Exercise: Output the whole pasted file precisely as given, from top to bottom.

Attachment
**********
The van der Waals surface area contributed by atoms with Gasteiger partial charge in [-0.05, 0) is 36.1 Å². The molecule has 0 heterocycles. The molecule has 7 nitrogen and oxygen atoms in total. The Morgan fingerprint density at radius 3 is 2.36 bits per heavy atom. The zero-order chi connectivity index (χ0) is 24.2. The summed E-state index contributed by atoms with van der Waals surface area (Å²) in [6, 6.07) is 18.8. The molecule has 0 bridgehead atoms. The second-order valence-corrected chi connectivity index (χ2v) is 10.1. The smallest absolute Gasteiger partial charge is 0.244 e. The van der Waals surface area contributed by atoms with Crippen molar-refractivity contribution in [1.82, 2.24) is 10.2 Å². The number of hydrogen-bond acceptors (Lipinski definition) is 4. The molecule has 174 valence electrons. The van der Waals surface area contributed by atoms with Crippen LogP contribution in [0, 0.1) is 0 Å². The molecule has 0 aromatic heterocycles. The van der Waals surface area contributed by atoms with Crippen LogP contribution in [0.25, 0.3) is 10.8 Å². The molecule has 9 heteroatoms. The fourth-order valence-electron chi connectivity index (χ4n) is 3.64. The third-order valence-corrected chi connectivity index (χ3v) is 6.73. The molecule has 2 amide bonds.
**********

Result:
The van der Waals surface area contributed by atoms with Gasteiger partial charge in [-0.05, 0) is 36.1 Å². The molecule has 0 heterocycles. The molecule has 7 nitrogen and oxygen atoms in total. The Morgan fingerprint density at radius 3 is 2.36 bits per heavy atom. The zero-order chi connectivity index (χ0) is 24.2. The summed E-state index contributed by atoms with van der Waals surface area (Å²) in [6, 6.07) is 18.8. The molecule has 0 bridgehead atoms. The second-order valence-corrected chi connectivity index (χ2v) is 10.1. The smallest absolute Gasteiger partial charge is 0.244 e. The van der Waals surface area contributed by atoms with Crippen molar-refractivity contribution in [1.82, 2.24) is 10.2 Å². The number of hydrogen-bond acceptors (Lipinski definition) is 4. The molecule has 174 valence electrons. The van der Waals surface area contributed by atoms with Crippen LogP contribution in [0, 0.1) is 0 Å². The molecule has 0 aromatic heterocycles. The van der Waals surface area contributed by atoms with Crippen LogP contribution in [0.25, 0.3) is 10.8 Å². The molecule has 9 heteroatoms. The fourth-order valence-electron chi connectivity index (χ4n) is 3.64. The third-order valence-corrected chi connectivity index (χ3v) is 6.73. The molecule has 2 amide bonds.